More vulnerable teens as stress levels increase

More vulnerable teens as stress levels increase
Photo: ST

More children and teens, aged 19 and below, have asked for help after considering suicide.

The Samaritans of Singapore (SOS) said that in 2013, they had 224 clients from this age group writing in to them through its E-mail Befriending Service, which is more popular among the younger age groups.

And of them, 163 clients, or 73 per cent, were considered to be at real risk of taking their lives.

The group is of concern for SOS because of the rise in the number of youngsters seeking help: they saw 65 more young people in 2013, compared with the year before.

Add to that the fact that a caller or writer to SOS can remain anonymous and not reveal his age and this number could be just the tip of a iceberg.

SOS executive director Christine Wong explained that young people were vulnerable because they may not have the resources to deal with pain and conflict.

"Many young people find it difficult to talk about their struggle and to express the pain they are feeling inside," she said.

"They tend to hide their pain behind a facade, not knowing where, how or who they can approach for help. Some may try to cope on their own in ways that can be harmful to themselves."

Clinical psychologist Claudia Ahl said: "Children may feel so overwhelmed by strong negative emotions, and feelings of hopelessness and helplessness, that they cannot see the bigger picture and are unable to think rationally."


Family relationship issues are the most common reasons cited by those who sought help, said Ms Wong.

Academic-related stress and depression are also common problems.

Teens also struggle with self-esteem and identity issues, including low self-worth, gender confusion and existential doubt, said consultant psychiatrist and medical director of The Resilienz Clinic, Dr Thomas Lee.

He said: "Children are facing increasing amounts of stress over the years, having to juggle schoolwork, tuition and loads of other co-curricular activities.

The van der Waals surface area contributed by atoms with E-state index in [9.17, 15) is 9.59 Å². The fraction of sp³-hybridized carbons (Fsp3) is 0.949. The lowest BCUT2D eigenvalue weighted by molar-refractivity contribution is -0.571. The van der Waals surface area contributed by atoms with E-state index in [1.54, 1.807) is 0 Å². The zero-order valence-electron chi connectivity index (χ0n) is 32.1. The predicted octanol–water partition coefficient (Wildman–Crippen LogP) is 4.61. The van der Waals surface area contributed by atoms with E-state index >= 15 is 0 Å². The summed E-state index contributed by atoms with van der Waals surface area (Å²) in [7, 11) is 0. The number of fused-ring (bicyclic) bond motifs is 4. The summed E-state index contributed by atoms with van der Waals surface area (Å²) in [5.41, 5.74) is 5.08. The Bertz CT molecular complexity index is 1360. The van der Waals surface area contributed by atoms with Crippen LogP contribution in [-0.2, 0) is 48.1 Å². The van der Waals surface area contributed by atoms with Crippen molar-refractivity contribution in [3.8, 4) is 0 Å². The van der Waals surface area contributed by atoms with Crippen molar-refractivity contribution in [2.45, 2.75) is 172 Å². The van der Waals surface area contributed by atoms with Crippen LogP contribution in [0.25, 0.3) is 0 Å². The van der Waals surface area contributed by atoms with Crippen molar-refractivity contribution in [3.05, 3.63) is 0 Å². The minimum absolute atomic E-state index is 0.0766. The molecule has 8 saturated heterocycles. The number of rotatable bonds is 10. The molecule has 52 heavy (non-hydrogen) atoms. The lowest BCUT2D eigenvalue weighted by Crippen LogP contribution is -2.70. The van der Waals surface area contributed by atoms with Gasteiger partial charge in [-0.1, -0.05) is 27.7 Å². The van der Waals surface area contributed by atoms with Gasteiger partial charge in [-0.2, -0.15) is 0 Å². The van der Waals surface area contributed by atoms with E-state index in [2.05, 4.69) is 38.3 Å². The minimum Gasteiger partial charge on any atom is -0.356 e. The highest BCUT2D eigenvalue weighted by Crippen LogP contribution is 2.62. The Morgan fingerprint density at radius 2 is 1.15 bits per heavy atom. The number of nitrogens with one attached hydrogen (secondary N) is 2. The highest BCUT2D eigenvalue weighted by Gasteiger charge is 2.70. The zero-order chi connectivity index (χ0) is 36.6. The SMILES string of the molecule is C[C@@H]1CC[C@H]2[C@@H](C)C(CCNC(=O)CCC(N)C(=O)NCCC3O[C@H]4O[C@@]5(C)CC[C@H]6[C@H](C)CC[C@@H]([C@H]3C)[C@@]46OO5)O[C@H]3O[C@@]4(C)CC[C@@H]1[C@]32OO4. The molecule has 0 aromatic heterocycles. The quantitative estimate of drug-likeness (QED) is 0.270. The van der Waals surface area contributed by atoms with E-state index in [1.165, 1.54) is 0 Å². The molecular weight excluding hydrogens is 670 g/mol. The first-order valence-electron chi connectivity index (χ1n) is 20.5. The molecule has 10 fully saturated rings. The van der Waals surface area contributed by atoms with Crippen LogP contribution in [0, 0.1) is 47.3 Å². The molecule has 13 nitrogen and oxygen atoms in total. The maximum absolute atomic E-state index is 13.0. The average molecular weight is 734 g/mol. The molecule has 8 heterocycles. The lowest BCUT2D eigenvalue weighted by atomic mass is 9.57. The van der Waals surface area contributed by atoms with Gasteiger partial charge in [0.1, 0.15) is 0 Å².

"They are further burdened by peer competition, as well as greater and sometimes unrealistic expectations from parents."

Dr Ong Say How, senior consultant and chief of Institute of Mental Health's child and adolescent psychiatry department said: "They also face higher expectations from all around - at home, in peer groups, in social media and in school."

With the increased use of social media, people in this age group also face additional social pressure, said Ms Vinti Mittal, 45, a counsellor at TenderAge Counselling.

Dr Lee said that one consequence is that children are exposed to all kinds of "undesirable and perilous material".

"They learn inappropriate methods to deal with problems. Some even turn to websites that promote suicide," he said.

SOS has set up its own research arm to "further strengthen evidence-based practice to look into information and findings that can aid local suicide prevention and intervention work... for the whole community".

He said it is important that society removes the stigma around suicide, especially the assumption that suicide is 'selfish' or 'attention-seeking'.

Early treatment helped teen improve

His parents divorced when he was in primary school.

The split devastated him so much that he fell into depression.

His world spiralled downwards - at home and in school, so much that he even harboured thoughts of suicide.

Psychiatrist Dr Thomas Lee, who recounted the case study, said his client was a 16-year-old student from a well-known secondary school.

Besides feeling depressed every day, the teen also suffered from insomnia, poor concentration, poor appetite and other symptoms of depression, said Dr Lee.

"He had very low self-esteem. He felt angry and negative about people and the world. Significantly, he harboured persistent suicidal thoughts."

He even immersed himself in a suicide forum.

Dr Lee said: "He did not have any intent to end his life. But he was at risk."

Luckily, his family stepped in and took him for professional assessment and treatment, which included medication and psychotherapy.

He has gone for treatment for two years now and is showing improvement.

"We taught him appropriate ways to handle stress and to manage his negative thinking," said Dr Lee.

The teen, too, has a safety plan.

A school counsellor attends to his case and the school has been understanding when he skipped lessons.

Samaritans of Singapore (SOS):1800-2214444
Singapore Association for Mental Health:1800-2837019
Sage Counselling Centre:1800-5555555
Care Corner Mandarin Counselling:1800-3535800

This article was first published on July 27, 2015.
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